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Diff eq with constants.. Eulers identity..

1. The problem statement, all variables and given/known data
Find the general solution of the second order DE.

[itex] y'' + 9y = 0 [/itex]
2. Relevant equations


3. The attempt at a solution

Problem is straight forward I just don't get why my answer is different than the books.

So you get

[itex] m^2 + 9 = 0 [/itex]
[itex] m = 3i [/itex] and [itex] m = -3i [/itex]

so the general solution would be:

[itex] c_1e^{3ix} + c_2e^{-3ix} = y [/itex]

my book gives me

[itex] e^{i\theta} = cos(\theta) + isin(\theta) [/itex]

from there I get

[itex] e^{iβx} = cos(βx) + isin(βx) [/itex]
[itex] e^{i-βx} = cos(βx) - isin(βx) [/itex]

I have

[itex] e^{i3x} = cos(3x) + isin(3x) [/itex]
[itex] e^{i-3x} = cos(3x) - isin(3x) [/itex]

so I get [itex] y = c_1cos(3x) + c_1isin(3x) + c_2cos(3x) -c_2isin(3x) [/itex]

but my book gives me

[itex] y = c_1cos(3x) + c_2sin(3x) [/itex]

I feel like my answer is still valid for some reason.. I just don't know how they got their answer from my answer. I used the correct identity..
 

Orodruin

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Your ##c_1## and ##c_2## are just not the same constants as those of the book.
 
Your ##c_1## and ##c_2## are just not the same constants as those of the book.
So I guess that means my answer is still valid then... I just don't get what they used for c1 and c2... did they use i or something? because I notice there is no i term in their answer..
 

Ray Vickson

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1. The problem statement, all variables and given/known data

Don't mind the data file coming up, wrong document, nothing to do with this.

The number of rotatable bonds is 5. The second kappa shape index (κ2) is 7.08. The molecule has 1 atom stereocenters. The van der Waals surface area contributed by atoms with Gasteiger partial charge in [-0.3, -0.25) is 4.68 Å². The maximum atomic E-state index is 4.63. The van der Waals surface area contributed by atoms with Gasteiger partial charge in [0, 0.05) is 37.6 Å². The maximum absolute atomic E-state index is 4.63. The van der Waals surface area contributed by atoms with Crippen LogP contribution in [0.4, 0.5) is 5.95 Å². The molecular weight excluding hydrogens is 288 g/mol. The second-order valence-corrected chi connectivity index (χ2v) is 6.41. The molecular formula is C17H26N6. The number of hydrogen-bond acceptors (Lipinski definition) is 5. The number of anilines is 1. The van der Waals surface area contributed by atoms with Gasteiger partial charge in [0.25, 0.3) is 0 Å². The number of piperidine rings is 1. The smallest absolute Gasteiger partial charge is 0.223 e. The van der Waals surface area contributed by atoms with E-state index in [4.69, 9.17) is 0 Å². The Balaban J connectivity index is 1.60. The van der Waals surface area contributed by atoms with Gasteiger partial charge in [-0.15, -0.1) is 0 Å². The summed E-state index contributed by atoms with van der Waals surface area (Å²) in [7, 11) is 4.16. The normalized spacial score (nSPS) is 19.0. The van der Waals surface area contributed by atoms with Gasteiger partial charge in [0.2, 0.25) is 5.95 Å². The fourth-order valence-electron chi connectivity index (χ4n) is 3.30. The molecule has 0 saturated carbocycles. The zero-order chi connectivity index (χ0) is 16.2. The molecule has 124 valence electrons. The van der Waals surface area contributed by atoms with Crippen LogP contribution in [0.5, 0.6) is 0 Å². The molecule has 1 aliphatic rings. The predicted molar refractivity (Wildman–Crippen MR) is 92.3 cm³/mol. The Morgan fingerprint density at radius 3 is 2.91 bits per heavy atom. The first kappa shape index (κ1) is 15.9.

Find the general solution of the second order DE.

[itex] y'' + 9y = 0 [/itex]
2. Relevant equations


3. The attempt at a solution

Problem is straight forward I just don't get why my answer is different than the books.

So you get

[itex] m^2 + 9 = 0 [/itex]
[itex] m = 3i [/itex] and [itex] m = -3i [/itex]

so the general solution would be:

[itex] c_1e^{3ix} + c_2e^{-3ix} = y [/itex]

my book gives me

[itex] e^{i\theta} = cos(\theta) + isin(\theta) [/itex]

from there I get

[itex] e^{iβx} = cos(βx) + isin(βx) [/itex]
[itex] e^{i-βx} = cos(βx) - isin(βx) [/itex]

I have

[itex] e^{i3x} = cos(3x) + isin(3x) [/itex]
[itex] e^{i-3x} = cos(3x) - isin(3x) [/itex]

so I get [itex] y = c_1cos(3x) + c_1isin(3x) + c_2cos(3x) -c_2isin(3x) [/itex]

but my book gives me

[itex] y = c_1cos(3x) + c_2sin(3x) [/itex]

I feel like my answer is still valid for some reason.. I just don't know how they got their answer from my answer. I used the correct identity..
Just write ##a = c_1 + c_2## and ##b = i c_1 - i c_2##. Your solution becomes ##a \cos 3x + b \sin 3x## for two constants ##a## and ##b##.

BTW: when using LaTeX, do NOT write ##cos(\theta)##, etc.; write, instead, ##\cos( \theta)## or ##\cos \theta##, which you get by typing "\cos" instead of "cos", The notation ##cos \theta## looks ugly and is hard to read, but ##\cos \theta## looks good and is clear.
 
Gotcha. Ty everyone!
 

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